Furthermore, while President Santos’ re-election ensures he will be able to continue his peace negotiations with the FARC, the election has served as a wake-up-call. The peace talks, which began in 2012, have been hotly contested. Even though Zuluaga lost the election, his strong campaign represents the sentiments of many Colombians. The close results demonstrate that a significant number of Colombians agree with Zuluaga and remain frustrated with the slow pace of the peace talks and the accords’ potential inability to enforce appropriate punishments for FARC leaders. President Santos must find a way to deliver on his peace promises while still ensuring that the Colombian population feels that justice is served.
In spite of these challenges, Colombia’s future under President Santos is promising. The head of state has made the expansion of free trade agreements a defining feature of his first term. For example, he established free trade agreements with both the United States and the European Union, and is currently working on establishing the Pacific Alliance with Chile, Mexico, and Peru. If he continues his pro-business policies, the country will likely experience much-needed growth throughout his second term. Colombia stands to retain its title as one of Latin America’s fastest growing economies under President Santos.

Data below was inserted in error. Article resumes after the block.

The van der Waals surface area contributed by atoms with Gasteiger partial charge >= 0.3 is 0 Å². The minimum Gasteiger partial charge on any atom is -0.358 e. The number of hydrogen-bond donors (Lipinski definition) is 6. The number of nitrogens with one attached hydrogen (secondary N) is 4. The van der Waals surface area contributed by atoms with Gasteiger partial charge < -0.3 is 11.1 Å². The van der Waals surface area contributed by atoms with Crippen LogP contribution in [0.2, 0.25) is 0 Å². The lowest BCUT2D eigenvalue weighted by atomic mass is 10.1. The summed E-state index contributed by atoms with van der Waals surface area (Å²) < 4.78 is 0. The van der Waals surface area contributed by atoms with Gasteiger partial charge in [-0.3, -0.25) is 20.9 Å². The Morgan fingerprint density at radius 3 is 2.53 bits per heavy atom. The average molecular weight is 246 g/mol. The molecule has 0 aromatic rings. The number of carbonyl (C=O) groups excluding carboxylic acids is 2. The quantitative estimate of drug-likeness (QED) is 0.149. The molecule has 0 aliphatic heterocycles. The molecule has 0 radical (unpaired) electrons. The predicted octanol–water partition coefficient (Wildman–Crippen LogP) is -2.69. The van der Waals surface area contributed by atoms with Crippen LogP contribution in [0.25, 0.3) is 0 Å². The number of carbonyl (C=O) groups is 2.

News of the electoral results in Colombia must also come as a relief throughout the Western Hemisphere. The president received some backlash from Colombia’s right for salvaging once-tense relations with neighboring Ecuador and Venezuela, two countries with many alleged human rights violations. However, in mending these bilateral relationships, President Santos has brought increased regional stability to South America. His victory means a continuation of these good relations and further regional stability. Furthermore, his re-election likely guarantees a continued intimacy between Colombia and the United States. Washington has funneled almost $9 billion USD in aid to Colombia since 2000 and views the country as its top ally in Latin America. The United States has applauded President Santos’ peace process.